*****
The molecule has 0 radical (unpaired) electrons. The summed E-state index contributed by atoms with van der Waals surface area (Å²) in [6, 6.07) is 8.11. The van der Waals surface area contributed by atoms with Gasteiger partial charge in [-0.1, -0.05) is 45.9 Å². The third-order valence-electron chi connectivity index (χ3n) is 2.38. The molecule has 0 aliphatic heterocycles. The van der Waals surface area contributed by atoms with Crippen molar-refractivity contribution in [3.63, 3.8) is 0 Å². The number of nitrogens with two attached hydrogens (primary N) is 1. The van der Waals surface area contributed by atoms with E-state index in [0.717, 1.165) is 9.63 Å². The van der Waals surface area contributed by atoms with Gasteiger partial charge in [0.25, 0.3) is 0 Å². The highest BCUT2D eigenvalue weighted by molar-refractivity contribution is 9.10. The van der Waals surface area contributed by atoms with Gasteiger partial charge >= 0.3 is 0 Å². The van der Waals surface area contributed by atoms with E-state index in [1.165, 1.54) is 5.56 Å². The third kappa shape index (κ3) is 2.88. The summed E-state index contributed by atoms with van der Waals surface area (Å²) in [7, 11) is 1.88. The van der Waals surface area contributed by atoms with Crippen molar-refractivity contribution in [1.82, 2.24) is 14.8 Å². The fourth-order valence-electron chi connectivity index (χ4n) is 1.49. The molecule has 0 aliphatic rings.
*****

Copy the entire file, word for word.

The molecule has 0 radical (unpaired) electrons. The summed E-state index contributed by atoms with van der Waals surface area (Å²) in [6, 6.07) is 8.11. The van der Waals surface area contributed by atoms with Gasteiger partial charge in [-0.1, -0.05) is 45.9 Å². The third-order valence-electron chi connectivity index (χ3n) is 2.38. The molecule has 0 aliphatic heterocycles. The van der Waals surface area contributed by atoms with Crippen molar-refractivity contribution in [3.63, 3.8) is 0 Å². The number of nitrogens with two attached hydrogens (primary N) is 1. The van der Waals surface area contributed by atoms with E-state index in [0.717, 1.165) is 9.63 Å². The van der Waals surface area contributed by atoms with Gasteiger partial charge in [0.25, 0.3) is 0 Å². The highest BCUT2D eigenvalue weighted by molar-refractivity contribution is 9.10. The van der Waals surface area contributed by atoms with Gasteiger partial charge >= 0.3 is 0 Å². The van der Waals surface area contributed by atoms with E-state index in [1.165, 1.54) is 5.56 Å². The third kappa shape index (κ3) is 2.88. The summed E-state index contributed by atoms with van der Waals surface area (Å²) in [7, 11) is 1.88. The van der Waals surface area contributed by atoms with Crippen molar-refractivity contribution in [1.82, 2.24) is 14.8 Å². The fourth-order valence-electron chi connectivity index (χ4n) is 1.49. The molecule has 0 aliphatic rings.